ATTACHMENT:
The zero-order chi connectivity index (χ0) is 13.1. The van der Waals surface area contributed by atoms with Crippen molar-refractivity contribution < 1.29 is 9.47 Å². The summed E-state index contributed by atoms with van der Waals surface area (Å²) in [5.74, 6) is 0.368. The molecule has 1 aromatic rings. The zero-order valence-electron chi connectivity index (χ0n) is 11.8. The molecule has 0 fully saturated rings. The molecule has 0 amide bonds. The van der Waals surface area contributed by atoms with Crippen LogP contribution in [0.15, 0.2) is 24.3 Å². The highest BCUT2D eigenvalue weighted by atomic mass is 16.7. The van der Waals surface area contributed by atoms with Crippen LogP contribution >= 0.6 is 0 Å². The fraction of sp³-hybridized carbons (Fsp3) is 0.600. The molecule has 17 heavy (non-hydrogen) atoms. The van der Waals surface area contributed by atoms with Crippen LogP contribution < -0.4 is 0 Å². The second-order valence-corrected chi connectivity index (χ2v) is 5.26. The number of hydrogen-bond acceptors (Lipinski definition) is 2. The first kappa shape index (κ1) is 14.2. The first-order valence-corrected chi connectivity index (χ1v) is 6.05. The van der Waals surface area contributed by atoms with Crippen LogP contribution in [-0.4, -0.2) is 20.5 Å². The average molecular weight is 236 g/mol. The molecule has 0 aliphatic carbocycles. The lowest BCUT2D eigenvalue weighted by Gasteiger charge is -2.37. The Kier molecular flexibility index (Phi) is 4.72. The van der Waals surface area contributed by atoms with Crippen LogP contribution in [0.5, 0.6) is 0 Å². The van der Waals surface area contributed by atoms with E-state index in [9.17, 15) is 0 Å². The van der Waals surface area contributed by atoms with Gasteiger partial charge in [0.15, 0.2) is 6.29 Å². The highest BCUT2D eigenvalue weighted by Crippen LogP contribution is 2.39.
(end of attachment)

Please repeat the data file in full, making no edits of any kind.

The zero-order chi connectivity index (χ0) is 13.1. The van der Waals surface area contributed by atoms with Crippen molar-refractivity contribution < 1.29 is 9.47 Å². The summed E-state index contributed by atoms with van der Waals surface area (Å²) in [5.74, 6) is 0.368. The molecule has 1 aromatic rings. The zero-order valence-electron chi connectivity index (χ0n) is 11.8. The molecule has 0 fully saturated rings. The molecule has 0 amide bonds. The van der Waals surface area contributed by atoms with Crippen LogP contribution in [0.15, 0.2) is 24.3 Å². The highest BCUT2D eigenvalue weighted by atomic mass is 16.7. The van der Waals surface area contributed by atoms with Crippen LogP contribution >= 0.6 is 0 Å². The fraction of sp³-hybridized carbons (Fsp3) is 0.600. The molecule has 17 heavy (non-hydrogen) atoms. The van der Waals surface area contributed by atoms with Crippen LogP contribution < -0.4 is 0 Å². The second-order valence-corrected chi connectivity index (χ2v) is 5.26. The number of hydrogen-bond acceptors (Lipinski definition) is 2. The first kappa shape index (κ1) is 14.2. The first-order valence-corrected chi connectivity index (χ1v) is 6.05. The van der Waals surface area contributed by atoms with Crippen LogP contribution in [-0.4, -0.2) is 20.5 Å². The average molecular weight is 236 g/mol. The molecule has 0 aliphatic carbocycles. The lowest BCUT2D eigenvalue weighted by Gasteiger charge is -2.37. The Kier molecular flexibility index (Phi) is 4.72. The van der Waals surface area contributed by atoms with Crippen LogP contribution in [0.5, 0.6) is 0 Å². The van der Waals surface area contributed by atoms with E-state index in [9.17, 15) is 0 Å². The van der Waals surface area contributed by atoms with Gasteiger partial charge in [0.15, 0.2) is 6.29 Å². The highest BCUT2D eigenvalue weighted by Crippen LogP contribution is 2.39.